Worth Reading - 3/25

1. Making an idol out of theology is a real possibility for seminary students. Desiring God considers that problem today:

We have often loved what we’ve learned about God more than God himself.

The Bible warns us about the dangers that come with our knowledge of God, especially for the theologically refined and convinced. “You cannot serve both God and theology.” Good theology is a means to enjoying and worshipping God, or it is useless.

Has your theology turned into idolatry? Has your knowledge of God ironically and tragically drawn you away from him, not nearer to him? Here are nine questions that might help you diagnose theology idolatry in your own heart and mind.

2. "What would Jesus do?" is the wrong question according to Ellen Painter Dollar. I've thought this for a while and her blog helps explain why this is so:

In the 1990s, evangelicals by the thousands began wearing simple bracelets also posing the question “What would Jesus do?”—abbreviated as “WWJD.” While I never wore a WWJD bracelet, in the same time period I worshipped at a church that voiced traditional Christian doctrine but, because of our very nontraditional practices (no church building, no clergy, a two-year process toward membership, required tithing, etc.), also attracted people disillusioned with traditional Christianity, sometimes including doctrine. For a number of my friends in that church, believing that Jesus was God incarnate was a stretch they couldn’t quite make. But they did believe that Jesus clearly modeled a more compassionate, just way of living that we ought to follow.The church was full of people—those who accepted Jesus as God incarnate and those who didn’t—doing works of mercy and justice in Jesus’s name.

3. My post yesterday at the Institute for Faith, Work, and Economics on 1 Corinthians 15 and our life in this world:

We are called to serve faithfully in our callings in light of the gospel, just as Paul was called to fulfill his task.

Our vocation may not be to take the gospel to new places and preach it to people who have never heard it, but it is no less important to be faithful in the mundane.

As we do our daily work, we should do it in light of the gospel, which ends in the hope of the resurrection when everything will be set right and sin will be no more. Our aim should be to live in that future state as well as we can in a fallen world. We should strive to bring order from disorder, treat others with love, and demonstrate integrity in all that we do.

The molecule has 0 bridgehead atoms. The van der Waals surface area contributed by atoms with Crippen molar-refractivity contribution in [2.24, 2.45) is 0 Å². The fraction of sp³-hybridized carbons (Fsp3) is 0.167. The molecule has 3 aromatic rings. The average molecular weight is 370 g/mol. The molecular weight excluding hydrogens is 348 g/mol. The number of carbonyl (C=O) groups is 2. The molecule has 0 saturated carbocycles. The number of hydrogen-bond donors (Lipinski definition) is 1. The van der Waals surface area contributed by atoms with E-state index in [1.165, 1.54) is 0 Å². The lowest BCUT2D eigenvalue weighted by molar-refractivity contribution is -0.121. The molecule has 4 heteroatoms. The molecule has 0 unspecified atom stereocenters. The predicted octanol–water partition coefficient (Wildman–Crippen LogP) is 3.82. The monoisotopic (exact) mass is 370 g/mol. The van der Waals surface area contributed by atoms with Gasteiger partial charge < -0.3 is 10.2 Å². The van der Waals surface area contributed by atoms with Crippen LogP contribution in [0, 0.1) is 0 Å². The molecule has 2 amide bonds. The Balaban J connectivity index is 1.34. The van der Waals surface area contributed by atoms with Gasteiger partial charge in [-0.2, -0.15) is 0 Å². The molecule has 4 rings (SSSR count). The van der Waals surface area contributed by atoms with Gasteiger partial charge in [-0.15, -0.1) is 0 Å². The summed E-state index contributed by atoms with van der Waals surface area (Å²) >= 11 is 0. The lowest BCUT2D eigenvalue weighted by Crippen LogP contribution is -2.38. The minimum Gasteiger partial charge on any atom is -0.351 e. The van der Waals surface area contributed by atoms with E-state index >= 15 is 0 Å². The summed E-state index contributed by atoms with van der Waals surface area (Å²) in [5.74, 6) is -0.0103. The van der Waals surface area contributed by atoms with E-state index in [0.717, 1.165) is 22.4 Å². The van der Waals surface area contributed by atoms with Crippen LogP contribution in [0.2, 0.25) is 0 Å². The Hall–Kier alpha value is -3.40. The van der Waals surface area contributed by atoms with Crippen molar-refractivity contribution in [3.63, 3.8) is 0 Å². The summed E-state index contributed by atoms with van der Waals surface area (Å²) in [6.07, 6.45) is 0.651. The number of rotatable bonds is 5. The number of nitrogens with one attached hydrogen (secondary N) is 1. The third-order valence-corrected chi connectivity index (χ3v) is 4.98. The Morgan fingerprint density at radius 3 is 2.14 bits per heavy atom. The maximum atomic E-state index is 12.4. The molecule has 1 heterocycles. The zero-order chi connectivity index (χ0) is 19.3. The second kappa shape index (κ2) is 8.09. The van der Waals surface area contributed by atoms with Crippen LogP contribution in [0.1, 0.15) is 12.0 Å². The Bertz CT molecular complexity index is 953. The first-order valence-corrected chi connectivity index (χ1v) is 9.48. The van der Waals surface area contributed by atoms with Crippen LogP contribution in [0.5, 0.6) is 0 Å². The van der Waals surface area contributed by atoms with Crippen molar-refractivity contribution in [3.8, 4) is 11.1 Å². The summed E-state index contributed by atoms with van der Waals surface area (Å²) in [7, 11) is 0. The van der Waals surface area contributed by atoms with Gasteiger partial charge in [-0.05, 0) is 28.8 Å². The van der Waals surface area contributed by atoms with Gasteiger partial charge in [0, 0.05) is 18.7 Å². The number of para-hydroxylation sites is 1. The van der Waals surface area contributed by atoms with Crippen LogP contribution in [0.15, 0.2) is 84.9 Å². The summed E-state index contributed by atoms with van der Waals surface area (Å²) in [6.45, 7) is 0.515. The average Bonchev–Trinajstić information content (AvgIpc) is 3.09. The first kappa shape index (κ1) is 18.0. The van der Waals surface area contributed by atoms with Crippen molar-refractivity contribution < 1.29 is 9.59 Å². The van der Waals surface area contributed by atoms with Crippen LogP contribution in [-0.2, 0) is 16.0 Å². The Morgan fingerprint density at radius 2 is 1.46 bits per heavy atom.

4. Do we read Scripture for information or for delight? Here is an essay designed to encourage us in that spiritual discipline:

This reminded me of something that Alan Jacobs observed in his book The Pleasures of Reading in an Age of Distraction. He noted that with the advancement of technology, in particular web media, we are becoming people who are relentless scanners for information. This is not a bad thing of course, but we must remember that technological advancements are never free—they always cost us something. In this case our grazing for information is costing us our love for reading. His book, in my view, is eye-opening.

I have seen a similar phenomenon in the church. When I visit with people and ask them about their Bible reading they often look and sound guilty. Comments include: “I need to get back to that.” “I just need to be more committed.” “I really need to do a better job.” However, when I ask why they don’t read the answer is almost always the same: “I don’t know.”

I certainly don’t know the precise reason, however, I have a hunch that it is somewhere between what Jacobs observes and what I concluded about my lack of devotion to the Omaha newspaper: we don’t delight in the Bible. We just scan it for information we don’t drink it in and digest it.

5. Union University's C. Ben Mitchell reflects on the growing trend toward commodification of education and why a relational approach is necessary:

“As low as $157 per month!” What does that sound like to you? An ad for a used car? A pitch for a new sofa? No, it’s a recent advertisement for college courses at an institution of higher learning. The ad reeks of crass commercialism and turns education into a commodity like bathroom tile or truck tires. But education — at least education worthy of the name — is not a commodity.

Think about what our elementary and secondary school teachers do every day. They aren’t just teaching lesson plans, they are shaping, forming and molding entire generations of future citizens. What’s that worth? Chances are, among their students is a future physician, nurse, firefighter, college professor, judge, or mayor. Teachers invest themselves in the lives of their students far more than their time in the classroom might suggest. They give their energy, imagination, gifts, talents, resources, and skills to their students. And more often than not they give their love, care, and their very selves to ensure that those under their charge not only get correct answers on exams, but, as much as possible, flourish as human beings. How much is that worth per month? Treating education like laundry detergent, pickled pig’s feet, or other consumables trivializes what teachers do.